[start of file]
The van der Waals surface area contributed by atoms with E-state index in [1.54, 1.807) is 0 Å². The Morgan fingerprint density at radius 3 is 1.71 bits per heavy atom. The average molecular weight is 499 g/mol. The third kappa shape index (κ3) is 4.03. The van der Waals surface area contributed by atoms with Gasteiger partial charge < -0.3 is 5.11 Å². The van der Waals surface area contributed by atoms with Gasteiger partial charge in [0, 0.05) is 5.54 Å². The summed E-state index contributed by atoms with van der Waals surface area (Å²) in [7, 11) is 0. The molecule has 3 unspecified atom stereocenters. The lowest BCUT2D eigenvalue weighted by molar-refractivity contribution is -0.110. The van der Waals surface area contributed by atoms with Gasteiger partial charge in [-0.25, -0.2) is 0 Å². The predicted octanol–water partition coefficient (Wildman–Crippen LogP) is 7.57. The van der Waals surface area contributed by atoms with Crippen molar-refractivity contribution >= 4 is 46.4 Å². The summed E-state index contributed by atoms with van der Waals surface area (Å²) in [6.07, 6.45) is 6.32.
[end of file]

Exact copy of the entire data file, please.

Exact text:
The van der Waals surface area contributed by atoms with E-state index in [1.54, 1.807) is 0 Å². The Morgan fingerprint density at radius 3 is 1.71 bits per heavy atom. The average molecular weight is 499 g/mol. The third kappa shape index (κ3) is 4.03. The van der Waals surface area contributed by atoms with Gasteiger partial charge < -0.3 is 5.11 Å². The van der Waals surface area contributed by atoms with Gasteiger partial charge in [0, 0.05) is 5.54 Å². The summed E-state index contributed by atoms with van der Waals surface area (Å²) in [7, 11) is 0. The molecule has 3 unspecified atom stereocenters. The lowest BCUT2D eigenvalue weighted by molar-refractivity contribution is -0.110. The van der Waals surface area contributed by atoms with Gasteiger partial charge in [-0.25, -0.2) is 0 Å². The predicted octanol–water partition coefficient (Wildman–Crippen LogP) is 7.57. The van der Waals surface area contributed by atoms with Crippen molar-refractivity contribution >= 4 is 46.4 Å². The summed E-state index contributed by atoms with van der Waals surface area (Å²) in [6.07, 6.45) is 6.32.